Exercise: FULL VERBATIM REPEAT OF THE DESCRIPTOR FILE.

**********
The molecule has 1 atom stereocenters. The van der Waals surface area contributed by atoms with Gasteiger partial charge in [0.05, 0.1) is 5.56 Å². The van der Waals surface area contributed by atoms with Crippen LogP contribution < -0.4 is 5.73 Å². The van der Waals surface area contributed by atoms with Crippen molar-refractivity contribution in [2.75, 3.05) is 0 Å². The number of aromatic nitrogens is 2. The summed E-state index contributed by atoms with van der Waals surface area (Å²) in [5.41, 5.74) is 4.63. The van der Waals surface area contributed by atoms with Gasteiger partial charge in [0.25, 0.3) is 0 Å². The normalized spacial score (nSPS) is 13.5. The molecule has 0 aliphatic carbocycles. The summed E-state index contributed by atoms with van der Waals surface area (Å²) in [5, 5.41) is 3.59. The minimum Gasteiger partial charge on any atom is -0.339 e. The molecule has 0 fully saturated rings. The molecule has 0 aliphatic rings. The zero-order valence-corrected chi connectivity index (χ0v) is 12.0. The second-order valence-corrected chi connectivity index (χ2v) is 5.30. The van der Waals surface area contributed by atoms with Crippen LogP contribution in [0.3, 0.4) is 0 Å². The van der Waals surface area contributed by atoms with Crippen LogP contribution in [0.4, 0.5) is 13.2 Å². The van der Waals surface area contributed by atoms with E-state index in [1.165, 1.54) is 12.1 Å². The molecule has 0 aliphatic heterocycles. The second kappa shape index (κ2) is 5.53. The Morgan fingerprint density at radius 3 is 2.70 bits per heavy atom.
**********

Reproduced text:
The molecule has 1 atom stereocenters. The van der Waals surface area contributed by atoms with Gasteiger partial charge in [0.05, 0.1) is 5.56 Å². The van der Waals surface area contributed by atoms with Crippen LogP contribution < -0.4 is 5.73 Å². The van der Waals surface area contributed by atoms with Crippen molar-refractivity contribution in [2.75, 3.05) is 0 Å². The number of aromatic nitrogens is 2. The summed E-state index contributed by atoms with van der Waals surface area (Å²) in [5.41, 5.74) is 4.63. The van der Waals surface area contributed by atoms with Gasteiger partial charge in [0.25, 0.3) is 0 Å². The normalized spacial score (nSPS) is 13.5. The molecule has 0 aliphatic carbocycles. The summed E-state index contributed by atoms with van der Waals surface area (Å²) in [5, 5.41) is 3.59. The minimum Gasteiger partial charge on any atom is -0.339 e. The molecule has 0 fully saturated rings. The molecule has 0 aliphatic rings. The zero-order valence-corrected chi connectivity index (χ0v) is 12.0. The second-order valence-corrected chi connectivity index (χ2v) is 5.30. The van der Waals surface area contributed by atoms with Crippen LogP contribution in [0.3, 0.4) is 0 Å². The van der Waals surface area contributed by atoms with Crippen LogP contribution in [0.4, 0.5) is 13.2 Å². The van der Waals surface area contributed by atoms with E-state index in [1.165, 1.54) is 12.1 Å². The molecule has 0 aliphatic heterocycles. The second kappa shape index (κ2) is 5.53. The Morgan fingerprint density at radius 3 is 2.70 bits per heavy atom.